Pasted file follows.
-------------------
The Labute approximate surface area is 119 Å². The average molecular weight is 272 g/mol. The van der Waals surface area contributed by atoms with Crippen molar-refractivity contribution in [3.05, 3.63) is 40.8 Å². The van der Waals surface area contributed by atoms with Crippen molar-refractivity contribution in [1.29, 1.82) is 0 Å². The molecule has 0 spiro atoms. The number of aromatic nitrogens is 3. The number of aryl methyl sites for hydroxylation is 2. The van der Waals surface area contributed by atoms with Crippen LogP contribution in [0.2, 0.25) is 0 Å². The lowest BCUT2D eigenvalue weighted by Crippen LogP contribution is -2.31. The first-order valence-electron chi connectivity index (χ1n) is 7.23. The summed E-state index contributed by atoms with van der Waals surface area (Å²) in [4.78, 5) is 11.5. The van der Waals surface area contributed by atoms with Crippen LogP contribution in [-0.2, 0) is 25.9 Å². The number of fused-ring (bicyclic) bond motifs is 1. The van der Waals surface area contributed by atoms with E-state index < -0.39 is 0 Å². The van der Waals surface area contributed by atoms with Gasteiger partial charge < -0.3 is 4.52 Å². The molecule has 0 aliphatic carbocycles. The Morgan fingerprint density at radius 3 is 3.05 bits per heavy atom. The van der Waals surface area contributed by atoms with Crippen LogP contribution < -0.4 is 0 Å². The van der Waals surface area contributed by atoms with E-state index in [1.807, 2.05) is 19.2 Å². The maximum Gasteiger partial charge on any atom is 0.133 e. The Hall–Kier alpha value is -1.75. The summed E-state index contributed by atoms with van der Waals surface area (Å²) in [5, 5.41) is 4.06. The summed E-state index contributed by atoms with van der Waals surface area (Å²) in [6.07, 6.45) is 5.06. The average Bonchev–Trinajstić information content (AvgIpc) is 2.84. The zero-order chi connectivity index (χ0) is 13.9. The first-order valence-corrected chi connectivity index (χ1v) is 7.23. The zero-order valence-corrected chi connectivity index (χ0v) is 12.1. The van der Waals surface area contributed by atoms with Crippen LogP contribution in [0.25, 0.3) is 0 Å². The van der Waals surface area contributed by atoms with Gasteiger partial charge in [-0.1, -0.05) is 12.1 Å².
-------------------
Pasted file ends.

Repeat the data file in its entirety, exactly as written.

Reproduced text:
The Labute approximate surface area is 119 Å². The average molecular weight is 272 g/mol. The van der Waals surface area contributed by atoms with Crippen molar-refractivity contribution in [3.05, 3.63) is 40.8 Å². The van der Waals surface area contributed by atoms with Crippen molar-refractivity contribution in [1.29, 1.82) is 0 Å². The molecule has 0 spiro atoms. The number of aromatic nitrogens is 3. The number of aryl methyl sites for hydroxylation is 2. The van der Waals surface area contributed by atoms with Crippen LogP contribution in [0.2, 0.25) is 0 Å². The lowest BCUT2D eigenvalue weighted by Crippen LogP contribution is -2.31. The first-order valence-electron chi connectivity index (χ1n) is 7.23. The summed E-state index contributed by atoms with van der Waals surface area (Å²) in [4.78, 5) is 11.5. The van der Waals surface area contributed by atoms with Crippen LogP contribution in [-0.2, 0) is 25.9 Å². The number of fused-ring (bicyclic) bond motifs is 1. The van der Waals surface area contributed by atoms with E-state index < -0.39 is 0 Å². The van der Waals surface area contributed by atoms with Gasteiger partial charge < -0.3 is 4.52 Å². The molecule has 0 aliphatic carbocycles. The Morgan fingerprint density at radius 3 is 3.05 bits per heavy atom. The van der Waals surface area contributed by atoms with Crippen LogP contribution < -0.4 is 0 Å². The van der Waals surface area contributed by atoms with E-state index in [1.807, 2.05) is 19.2 Å². The maximum Gasteiger partial charge on any atom is 0.133 e. The Hall–Kier alpha value is -1.75. The summed E-state index contributed by atoms with van der Waals surface area (Å²) in [5, 5.41) is 4.06. The summed E-state index contributed by atoms with van der Waals surface area (Å²) in [6.07, 6.45) is 5.06. The average Bonchev–Trinajstić information content (AvgIpc) is 2.84. The zero-order chi connectivity index (χ0) is 13.9. The first-order valence-corrected chi connectivity index (χ1v) is 7.23. The zero-order valence-corrected chi connectivity index (χ0v) is 12.1. The van der Waals surface area contributed by atoms with Crippen LogP contribution in [0.25, 0.3) is 0 Å². The van der Waals surface area contributed by atoms with Gasteiger partial charge in [-0.1, -0.05) is 12.1 Å².